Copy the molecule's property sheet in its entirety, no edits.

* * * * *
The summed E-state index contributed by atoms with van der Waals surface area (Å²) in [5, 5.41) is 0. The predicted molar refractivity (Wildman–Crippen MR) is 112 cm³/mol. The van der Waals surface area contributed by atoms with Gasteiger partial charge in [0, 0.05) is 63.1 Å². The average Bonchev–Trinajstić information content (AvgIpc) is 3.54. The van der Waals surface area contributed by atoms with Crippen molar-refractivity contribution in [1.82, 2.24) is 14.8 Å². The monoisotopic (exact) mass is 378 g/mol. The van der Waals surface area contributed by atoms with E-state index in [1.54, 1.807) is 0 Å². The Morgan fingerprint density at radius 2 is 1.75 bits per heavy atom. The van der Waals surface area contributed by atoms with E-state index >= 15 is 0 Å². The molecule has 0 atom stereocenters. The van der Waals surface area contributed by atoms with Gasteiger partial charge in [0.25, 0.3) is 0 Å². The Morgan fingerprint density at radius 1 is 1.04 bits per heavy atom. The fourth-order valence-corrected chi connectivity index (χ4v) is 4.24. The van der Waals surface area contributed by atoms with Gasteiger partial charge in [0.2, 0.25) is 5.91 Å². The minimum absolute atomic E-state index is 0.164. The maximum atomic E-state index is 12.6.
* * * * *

The summed E-state index contributed by atoms with van der Waals surface area (Å²) in [5, 5.41) is 0. The predicted molar refractivity (Wildman–Crippen MR) is 112 cm³/mol. The van der Waals surface area contributed by atoms with Gasteiger partial charge in [0, 0.05) is 63.1 Å². The average Bonchev–Trinajstić information content (AvgIpc) is 3.54. The van der Waals surface area contributed by atoms with Crippen molar-refractivity contribution in [1.82, 2.24) is 14.8 Å². The monoisotopic (exact) mass is 378 g/mol. The van der Waals surface area contributed by atoms with E-state index in [1.54, 1.807) is 0 Å². The Morgan fingerprint density at radius 2 is 1.75 bits per heavy atom. The van der Waals surface area contributed by atoms with E-state index >= 15 is 0 Å². The molecule has 0 atom stereocenters. The van der Waals surface area contributed by atoms with Gasteiger partial charge in [0.25, 0.3) is 0 Å². The Morgan fingerprint density at radius 1 is 1.04 bits per heavy atom. The fourth-order valence-corrected chi connectivity index (χ4v) is 4.24. The van der Waals surface area contributed by atoms with Gasteiger partial charge in [0.2, 0.25) is 5.91 Å². The minimum absolute atomic E-state index is 0.164. The maximum atomic E-state index is 12.6.